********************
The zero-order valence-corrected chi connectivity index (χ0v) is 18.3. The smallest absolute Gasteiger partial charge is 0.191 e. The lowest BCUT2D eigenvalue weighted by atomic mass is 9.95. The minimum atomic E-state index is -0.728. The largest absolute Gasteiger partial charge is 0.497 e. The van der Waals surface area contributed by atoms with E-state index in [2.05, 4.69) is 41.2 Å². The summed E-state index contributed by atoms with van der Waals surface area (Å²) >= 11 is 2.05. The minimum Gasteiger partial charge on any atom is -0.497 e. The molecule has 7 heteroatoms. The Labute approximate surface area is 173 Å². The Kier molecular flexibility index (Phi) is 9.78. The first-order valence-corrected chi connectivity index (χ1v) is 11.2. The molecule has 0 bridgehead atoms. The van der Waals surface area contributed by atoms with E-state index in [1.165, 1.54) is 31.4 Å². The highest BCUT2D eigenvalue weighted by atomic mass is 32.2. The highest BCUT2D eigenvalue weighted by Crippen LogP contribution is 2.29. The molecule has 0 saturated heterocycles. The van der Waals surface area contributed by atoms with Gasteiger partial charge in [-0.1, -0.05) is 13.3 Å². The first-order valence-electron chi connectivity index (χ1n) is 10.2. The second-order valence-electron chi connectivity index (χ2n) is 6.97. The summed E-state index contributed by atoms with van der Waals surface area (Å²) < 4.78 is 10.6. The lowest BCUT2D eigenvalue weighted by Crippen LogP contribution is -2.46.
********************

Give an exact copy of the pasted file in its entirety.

The zero-order valence-corrected chi connectivity index (χ0v) is 18.3. The smallest absolute Gasteiger partial charge is 0.191 e. The lowest BCUT2D eigenvalue weighted by atomic mass is 9.95. The minimum atomic E-state index is -0.728. The largest absolute Gasteiger partial charge is 0.497 e. The van der Waals surface area contributed by atoms with E-state index in [2.05, 4.69) is 41.2 Å². The summed E-state index contributed by atoms with van der Waals surface area (Å²) >= 11 is 2.05. The minimum Gasteiger partial charge on any atom is -0.497 e. The molecule has 7 heteroatoms. The Labute approximate surface area is 173 Å². The Kier molecular flexibility index (Phi) is 9.78. The first-order valence-corrected chi connectivity index (χ1v) is 11.2. The molecule has 0 bridgehead atoms. The van der Waals surface area contributed by atoms with E-state index in [1.165, 1.54) is 31.4 Å². The highest BCUT2D eigenvalue weighted by atomic mass is 32.2. The highest BCUT2D eigenvalue weighted by Crippen LogP contribution is 2.29. The molecule has 0 saturated heterocycles. The van der Waals surface area contributed by atoms with Gasteiger partial charge in [-0.1, -0.05) is 13.3 Å². The first-order valence-electron chi connectivity index (χ1n) is 10.2. The second-order valence-electron chi connectivity index (χ2n) is 6.97. The summed E-state index contributed by atoms with van der Waals surface area (Å²) < 4.78 is 10.6. The lowest BCUT2D eigenvalue weighted by Crippen LogP contribution is -2.46.